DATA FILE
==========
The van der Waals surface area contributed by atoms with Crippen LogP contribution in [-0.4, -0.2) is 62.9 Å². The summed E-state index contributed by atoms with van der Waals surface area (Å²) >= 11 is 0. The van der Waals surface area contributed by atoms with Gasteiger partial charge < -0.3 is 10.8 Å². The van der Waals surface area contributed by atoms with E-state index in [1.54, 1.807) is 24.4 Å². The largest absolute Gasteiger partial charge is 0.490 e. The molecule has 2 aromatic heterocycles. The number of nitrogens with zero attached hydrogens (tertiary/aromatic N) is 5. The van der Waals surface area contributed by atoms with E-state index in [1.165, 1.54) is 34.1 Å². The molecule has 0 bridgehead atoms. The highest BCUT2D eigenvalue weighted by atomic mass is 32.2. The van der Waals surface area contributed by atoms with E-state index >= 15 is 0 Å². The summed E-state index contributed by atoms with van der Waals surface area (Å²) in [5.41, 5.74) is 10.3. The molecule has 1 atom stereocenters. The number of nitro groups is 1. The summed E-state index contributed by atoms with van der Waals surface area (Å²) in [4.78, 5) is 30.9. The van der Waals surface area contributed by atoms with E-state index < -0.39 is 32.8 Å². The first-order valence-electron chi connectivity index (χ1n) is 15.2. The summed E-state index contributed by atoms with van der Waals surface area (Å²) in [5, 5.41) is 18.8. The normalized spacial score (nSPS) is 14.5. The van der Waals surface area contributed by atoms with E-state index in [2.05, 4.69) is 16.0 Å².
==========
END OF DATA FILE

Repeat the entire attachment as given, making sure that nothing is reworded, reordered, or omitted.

The van der Waals surface area contributed by atoms with Crippen LogP contribution in [-0.4, -0.2) is 62.9 Å². The summed E-state index contributed by atoms with van der Waals surface area (Å²) >= 11 is 0. The van der Waals surface area contributed by atoms with Gasteiger partial charge < -0.3 is 10.8 Å². The van der Waals surface area contributed by atoms with E-state index in [1.54, 1.807) is 24.4 Å². The largest absolute Gasteiger partial charge is 0.490 e. The molecule has 2 aromatic heterocycles. The number of nitrogens with zero attached hydrogens (tertiary/aromatic N) is 5. The van der Waals surface area contributed by atoms with E-state index in [1.165, 1.54) is 34.1 Å². The molecule has 0 bridgehead atoms. The highest BCUT2D eigenvalue weighted by atomic mass is 32.2. The van der Waals surface area contributed by atoms with E-state index >= 15 is 0 Å². The summed E-state index contributed by atoms with van der Waals surface area (Å²) in [5.41, 5.74) is 10.3. The molecule has 1 atom stereocenters. The number of nitro groups is 1. The summed E-state index contributed by atoms with van der Waals surface area (Å²) in [4.78, 5) is 30.9. The van der Waals surface area contributed by atoms with E-state index < -0.39 is 32.8 Å². The first-order valence-electron chi connectivity index (χ1n) is 15.2. The summed E-state index contributed by atoms with van der Waals surface area (Å²) in [5, 5.41) is 18.8. The normalized spacial score (nSPS) is 14.5. The van der Waals surface area contributed by atoms with E-state index in [2.05, 4.69) is 16.0 Å².